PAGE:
Amazon: What If Teens Could Spend All Your Money

Photo: AP
Photo: AP

Retail giant Amazon plans to give children aged 13-17 the ability to log into their own accounts under parental supervision, CNN Money reported on Tuesday.


Teen accounts will be linked to parents’ main accounts, and will feature the ability to “either pre-approve each order via text or email (the default), set a spending limit for each order or to automatically approve all purchases,” per CNN. According to Bloomberg, parents’ Prime benefits will roll over to their children’s accounts, including benefits like streaming, gaming and shipping. Each and every purchase will also result in a receipt being sent to the parent—though they would only have 30 minutes to decline the order.

The teen accounts will not contain parents’ credit card information, or allow them to see their parents’ browsing or purchase history.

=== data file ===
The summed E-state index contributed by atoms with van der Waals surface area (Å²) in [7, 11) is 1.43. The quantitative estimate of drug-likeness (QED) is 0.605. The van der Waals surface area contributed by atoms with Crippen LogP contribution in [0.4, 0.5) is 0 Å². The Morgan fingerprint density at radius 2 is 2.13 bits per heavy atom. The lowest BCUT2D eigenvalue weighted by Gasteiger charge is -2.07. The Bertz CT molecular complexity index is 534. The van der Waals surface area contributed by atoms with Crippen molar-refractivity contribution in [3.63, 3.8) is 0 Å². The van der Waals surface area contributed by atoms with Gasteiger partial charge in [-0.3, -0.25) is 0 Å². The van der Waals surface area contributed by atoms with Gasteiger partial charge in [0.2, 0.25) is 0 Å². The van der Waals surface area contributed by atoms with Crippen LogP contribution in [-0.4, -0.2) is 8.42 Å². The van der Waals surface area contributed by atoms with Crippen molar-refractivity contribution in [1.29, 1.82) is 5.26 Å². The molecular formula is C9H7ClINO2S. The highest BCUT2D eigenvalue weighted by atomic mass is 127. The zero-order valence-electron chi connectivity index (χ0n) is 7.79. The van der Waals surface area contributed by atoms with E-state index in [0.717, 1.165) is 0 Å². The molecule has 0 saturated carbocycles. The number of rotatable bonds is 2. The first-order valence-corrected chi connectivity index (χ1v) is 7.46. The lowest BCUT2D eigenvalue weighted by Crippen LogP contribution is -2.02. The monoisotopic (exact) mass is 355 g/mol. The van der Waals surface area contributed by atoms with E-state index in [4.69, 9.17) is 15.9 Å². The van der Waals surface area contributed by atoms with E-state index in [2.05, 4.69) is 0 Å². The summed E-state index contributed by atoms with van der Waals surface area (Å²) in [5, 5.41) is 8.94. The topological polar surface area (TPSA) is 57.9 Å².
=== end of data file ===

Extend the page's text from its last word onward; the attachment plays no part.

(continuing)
Basically, it sounds like at least a moderately secure system for enabling teens to purchase merchandise online using your credit card—given that any truly resourceful or terrible enough teen could probably already be racking up secret charges anyhow.

Amazon Household VP Michael Carr told CNN Money in a statement that “As a parent of a teen, I know how they crave independence, but at the same time that has to be balanced with the convenience and trust that parents need.”

As well as balanced, presumably, with Amazon’s relentless expansion across more and more of the retail industry. As Bloomberg recently noted, brick-and-mortar stores have seen sales among teenagers plummet, with brands like Abercrombie & Fitch Co., Express Inc., Urban Outfitters Inc. and American Eagle Inc. all seeing significant hits. Sucking up those young customers is a natural move for Amazon.

“They’re not loyal—they’re fickle, they shop anywhere,” Bloomberg Intelligence analyst Poonam Goyal said. “Traditionally, if you shopped at Urban Outfitters, then 90 percent of your wardrobe was Urban Outfitters. I don’t think any millennial’s wardrobe is 90 percent anything.”


[CNN Money/Bloomberg]

"... An upperclassman who had been researching terrorist groups online." - Washington Post


Is there a way to put my wife on this “teen” account so I can approve and limit her spending?